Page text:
Japanese car firms ready to leave Britain if EU free trade affected by Brexit, says ambassador
Japanese motor firms based in Britain are prepared to leave if free trade to the EU after Brexit is affected, the country’s ambassador has warned.
Koji Tsuruoka said Nissan, Toyota and Honda were “watching very closely” the Brexit negotiations and admitted there were fears over their future “profitability”.
His comments came after a meeting with Theresa May in Downing Street, where he was joined by bosses from the firms as well as Hitachi and Mitsubishi.
Speaking after the meeting Mr Tsuruoka said: “The question is whether the arrangements that will be reached between the two sides will allow the Japanese companies to continue to operate in the UK.
“If there is no profitability of continuing operation in [the] UK… no private company can continue operations. It is as simple as that. This is all high stakes that I think all of us need to keep in mind.”
Mr Tsuruoka refused to answer "hypothetical" questions about future UK customs relations with the EU, following the Government's move to “categorically” rule out staying in a customs union with the bloc.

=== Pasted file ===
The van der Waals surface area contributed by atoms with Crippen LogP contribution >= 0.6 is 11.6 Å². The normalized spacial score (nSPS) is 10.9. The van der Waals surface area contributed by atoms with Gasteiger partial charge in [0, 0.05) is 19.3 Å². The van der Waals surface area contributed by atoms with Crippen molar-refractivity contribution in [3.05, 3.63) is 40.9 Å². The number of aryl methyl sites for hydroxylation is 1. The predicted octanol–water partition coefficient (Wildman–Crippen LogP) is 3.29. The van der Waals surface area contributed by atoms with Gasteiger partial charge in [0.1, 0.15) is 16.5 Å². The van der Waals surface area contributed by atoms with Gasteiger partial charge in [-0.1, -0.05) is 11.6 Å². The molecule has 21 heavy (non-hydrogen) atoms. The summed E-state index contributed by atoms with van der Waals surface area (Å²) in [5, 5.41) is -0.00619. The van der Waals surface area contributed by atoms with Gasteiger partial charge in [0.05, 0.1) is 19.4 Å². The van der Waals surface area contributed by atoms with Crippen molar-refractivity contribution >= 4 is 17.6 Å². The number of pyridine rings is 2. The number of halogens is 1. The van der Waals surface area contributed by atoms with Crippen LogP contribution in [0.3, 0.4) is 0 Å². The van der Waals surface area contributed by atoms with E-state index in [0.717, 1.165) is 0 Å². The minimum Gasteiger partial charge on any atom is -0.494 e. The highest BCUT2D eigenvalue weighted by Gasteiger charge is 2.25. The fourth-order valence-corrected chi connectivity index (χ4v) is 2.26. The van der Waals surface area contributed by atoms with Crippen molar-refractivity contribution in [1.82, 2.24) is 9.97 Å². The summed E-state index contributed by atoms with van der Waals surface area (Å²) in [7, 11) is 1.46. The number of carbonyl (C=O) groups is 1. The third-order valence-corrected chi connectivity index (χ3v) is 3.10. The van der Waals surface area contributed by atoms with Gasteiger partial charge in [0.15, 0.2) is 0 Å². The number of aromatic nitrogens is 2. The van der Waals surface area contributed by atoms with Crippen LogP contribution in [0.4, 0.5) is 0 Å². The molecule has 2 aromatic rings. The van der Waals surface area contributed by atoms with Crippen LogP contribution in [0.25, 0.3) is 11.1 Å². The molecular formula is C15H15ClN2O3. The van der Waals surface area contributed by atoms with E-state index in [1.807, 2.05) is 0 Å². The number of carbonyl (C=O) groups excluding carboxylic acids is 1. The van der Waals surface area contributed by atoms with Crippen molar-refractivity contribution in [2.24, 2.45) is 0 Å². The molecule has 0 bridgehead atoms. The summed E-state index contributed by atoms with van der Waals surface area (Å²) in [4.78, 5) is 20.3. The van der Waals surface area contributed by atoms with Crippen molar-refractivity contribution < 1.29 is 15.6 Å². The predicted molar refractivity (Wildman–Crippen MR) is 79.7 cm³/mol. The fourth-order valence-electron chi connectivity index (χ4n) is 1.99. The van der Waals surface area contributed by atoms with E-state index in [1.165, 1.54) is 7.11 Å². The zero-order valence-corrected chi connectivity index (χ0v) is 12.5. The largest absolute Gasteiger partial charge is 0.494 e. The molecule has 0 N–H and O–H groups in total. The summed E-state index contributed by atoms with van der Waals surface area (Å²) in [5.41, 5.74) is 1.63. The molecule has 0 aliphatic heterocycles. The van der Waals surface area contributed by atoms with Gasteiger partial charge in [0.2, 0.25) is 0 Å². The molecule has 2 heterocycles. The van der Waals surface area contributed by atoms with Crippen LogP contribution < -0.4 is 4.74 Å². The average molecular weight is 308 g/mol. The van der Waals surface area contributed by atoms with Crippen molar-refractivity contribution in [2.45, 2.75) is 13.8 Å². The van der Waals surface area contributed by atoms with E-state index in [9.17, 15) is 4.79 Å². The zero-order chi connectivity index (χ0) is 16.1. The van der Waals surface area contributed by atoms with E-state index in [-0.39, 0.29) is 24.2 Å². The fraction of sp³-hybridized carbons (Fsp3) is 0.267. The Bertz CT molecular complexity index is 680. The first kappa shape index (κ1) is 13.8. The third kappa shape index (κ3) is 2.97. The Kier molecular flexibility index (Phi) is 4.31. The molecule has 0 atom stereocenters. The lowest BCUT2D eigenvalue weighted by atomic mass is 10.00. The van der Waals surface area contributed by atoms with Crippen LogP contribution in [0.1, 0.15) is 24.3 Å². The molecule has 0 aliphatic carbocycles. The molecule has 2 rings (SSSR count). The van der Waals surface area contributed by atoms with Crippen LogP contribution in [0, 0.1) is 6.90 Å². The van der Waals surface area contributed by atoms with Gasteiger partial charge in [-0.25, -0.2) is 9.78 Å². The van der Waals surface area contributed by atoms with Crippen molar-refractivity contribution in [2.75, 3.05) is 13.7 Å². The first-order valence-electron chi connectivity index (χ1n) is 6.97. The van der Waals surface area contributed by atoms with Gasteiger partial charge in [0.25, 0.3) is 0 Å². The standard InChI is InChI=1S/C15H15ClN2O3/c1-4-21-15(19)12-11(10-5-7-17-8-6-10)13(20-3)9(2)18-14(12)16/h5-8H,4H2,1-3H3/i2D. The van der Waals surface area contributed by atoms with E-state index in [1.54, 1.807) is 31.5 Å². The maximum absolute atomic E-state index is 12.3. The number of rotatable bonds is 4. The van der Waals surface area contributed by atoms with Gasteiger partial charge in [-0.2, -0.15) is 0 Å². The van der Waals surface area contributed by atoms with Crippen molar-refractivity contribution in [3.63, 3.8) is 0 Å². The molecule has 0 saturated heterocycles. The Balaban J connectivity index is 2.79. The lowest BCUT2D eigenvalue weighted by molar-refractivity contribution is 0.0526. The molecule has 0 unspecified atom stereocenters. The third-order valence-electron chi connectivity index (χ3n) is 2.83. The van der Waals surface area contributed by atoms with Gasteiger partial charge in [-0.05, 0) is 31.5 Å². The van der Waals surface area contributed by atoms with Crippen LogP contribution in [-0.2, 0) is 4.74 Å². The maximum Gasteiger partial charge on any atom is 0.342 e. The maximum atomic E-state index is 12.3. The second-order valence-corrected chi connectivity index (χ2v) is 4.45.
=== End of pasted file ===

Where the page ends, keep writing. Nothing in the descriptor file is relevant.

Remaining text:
But he added that he "expected that manufacturing business in particular will continue to have free access to the European market".
Mr Tsuruoka said Japanese companies would like to continue their "successful" operations in the UK, but added they and wanted to "see clarity and certainty".
A Downing Street spokesperson said the country’s business leaders "spoke of their desire to continue trading with and investing in the UK".
They added that they “expressed their appreciation for the opportunity for constructive dialogue with the Government” while agreeing the importance of reaching an implementation period and then trading relationship with the EU.
Labour MP Phil Wilson, a supporter of the pro-EU Open Britain campaign, said failure to reach a satisfactory deal with the EU could affect tens of thousands of UK jobs.
"If the Government doesn't get its act together soon, we could be saying 'Sayonara' to Japanese businesses based in the UK,” he said.
"Japanese companies have invested in this country, supporting more than 160,000 jobs, largely on the basis that it provides a bridge into the wider European market.
"If that bridge collapses, their investment will dry up."